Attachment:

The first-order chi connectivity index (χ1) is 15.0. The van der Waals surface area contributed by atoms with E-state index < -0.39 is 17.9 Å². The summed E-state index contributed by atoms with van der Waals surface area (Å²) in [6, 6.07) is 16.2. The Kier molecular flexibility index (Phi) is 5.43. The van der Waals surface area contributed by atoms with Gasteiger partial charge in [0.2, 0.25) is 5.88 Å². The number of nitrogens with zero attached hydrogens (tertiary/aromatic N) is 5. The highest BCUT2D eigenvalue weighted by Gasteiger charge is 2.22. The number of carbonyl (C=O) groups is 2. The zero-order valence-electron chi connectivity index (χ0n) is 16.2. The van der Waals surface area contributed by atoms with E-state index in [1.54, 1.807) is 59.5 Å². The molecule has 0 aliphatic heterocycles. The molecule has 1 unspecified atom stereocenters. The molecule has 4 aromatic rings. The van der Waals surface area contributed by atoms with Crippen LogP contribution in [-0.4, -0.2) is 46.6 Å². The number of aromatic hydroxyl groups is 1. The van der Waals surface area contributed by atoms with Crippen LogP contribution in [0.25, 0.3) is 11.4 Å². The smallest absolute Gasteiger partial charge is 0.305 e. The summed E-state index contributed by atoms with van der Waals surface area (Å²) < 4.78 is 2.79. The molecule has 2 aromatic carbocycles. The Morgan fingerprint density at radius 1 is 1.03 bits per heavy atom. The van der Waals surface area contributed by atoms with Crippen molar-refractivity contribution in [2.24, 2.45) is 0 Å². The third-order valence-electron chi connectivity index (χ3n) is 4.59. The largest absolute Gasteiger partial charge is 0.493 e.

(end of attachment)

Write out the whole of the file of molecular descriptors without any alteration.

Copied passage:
The first-order chi connectivity index (χ1) is 15.0. The van der Waals surface area contributed by atoms with E-state index < -0.39 is 17.9 Å². The summed E-state index contributed by atoms with van der Waals surface area (Å²) in [6, 6.07) is 16.2. The Kier molecular flexibility index (Phi) is 5.43. The van der Waals surface area contributed by atoms with Gasteiger partial charge in [0.2, 0.25) is 5.88 Å². The number of nitrogens with zero attached hydrogens (tertiary/aromatic N) is 5. The highest BCUT2D eigenvalue weighted by Gasteiger charge is 2.22. The number of carbonyl (C=O) groups is 2. The zero-order valence-electron chi connectivity index (χ0n) is 16.2. The van der Waals surface area contributed by atoms with E-state index in [1.54, 1.807) is 59.5 Å². The molecule has 0 aliphatic heterocycles. The molecule has 1 unspecified atom stereocenters. The molecule has 4 aromatic rings. The van der Waals surface area contributed by atoms with Crippen LogP contribution in [-0.4, -0.2) is 46.6 Å². The number of aromatic hydroxyl groups is 1. The van der Waals surface area contributed by atoms with Crippen LogP contribution in [0.25, 0.3) is 11.4 Å². The smallest absolute Gasteiger partial charge is 0.305 e. The summed E-state index contributed by atoms with van der Waals surface area (Å²) < 4.78 is 2.79. The molecule has 2 aromatic carbocycles. The Morgan fingerprint density at radius 1 is 1.03 bits per heavy atom. The van der Waals surface area contributed by atoms with Crippen molar-refractivity contribution in [2.24, 2.45) is 0 Å². The third-order valence-electron chi connectivity index (χ3n) is 4.59. The largest absolute Gasteiger partial charge is 0.493 e.